The charts below (click to enlarge) break out conventional offensive and defensive statistics for All Defensive players versus all other players by position category (i.e., PGs, wings, and post players) for every season from 1989-90 to 2011-12. The statistics are standardized on a per 48 minute performance, which gives some indicator as to how these groups would perform over an entire NBA game. (Although fatigue, injury, etc. would likely result in declining play--significantly for some players--as minutes played approached 48. Thus, this should be viewed as a rough estimate of full-game performance.)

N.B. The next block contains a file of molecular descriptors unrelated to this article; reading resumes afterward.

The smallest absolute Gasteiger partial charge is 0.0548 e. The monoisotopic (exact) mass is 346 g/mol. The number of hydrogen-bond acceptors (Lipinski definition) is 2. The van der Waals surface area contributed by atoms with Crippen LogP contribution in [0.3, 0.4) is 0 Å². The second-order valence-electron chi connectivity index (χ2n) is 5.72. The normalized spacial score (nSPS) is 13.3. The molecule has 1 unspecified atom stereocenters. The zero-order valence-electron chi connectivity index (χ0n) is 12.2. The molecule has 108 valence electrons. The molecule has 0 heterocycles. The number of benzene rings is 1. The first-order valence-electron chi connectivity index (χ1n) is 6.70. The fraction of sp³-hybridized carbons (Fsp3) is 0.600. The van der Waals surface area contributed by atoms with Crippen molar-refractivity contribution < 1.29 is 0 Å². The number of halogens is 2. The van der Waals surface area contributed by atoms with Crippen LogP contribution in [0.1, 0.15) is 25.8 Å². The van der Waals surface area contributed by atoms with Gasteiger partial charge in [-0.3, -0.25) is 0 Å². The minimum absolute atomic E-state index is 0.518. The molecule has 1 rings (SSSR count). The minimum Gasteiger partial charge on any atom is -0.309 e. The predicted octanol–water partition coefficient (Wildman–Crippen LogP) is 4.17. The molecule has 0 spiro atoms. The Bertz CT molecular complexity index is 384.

The charts show that over 48 minutes, All Defensive players are better in virtually every offensive and defensive category than are non-All Defensive players. The exceptions are all All Defensive positional categories are slightly more likely to turn the ball over than their non-All Defensive counterparts (which makes sense as they are more likely to possess the ball), and that All Defensive wings average slightly fewer offensive rebounds than their non-All Defensive counterparts. The difference is most stark with post players, where All Defensive post men far outperform their non-All Defensive counterparts, whom over 48 minutes average almost six and a half fouls. These statistics simply present more evidence that All Defensive players are all-around superior players, which should not come as a surprise but may give reason to believe that offensive performance could influence NBA coaches' decision to vote a given player to the All Defense team.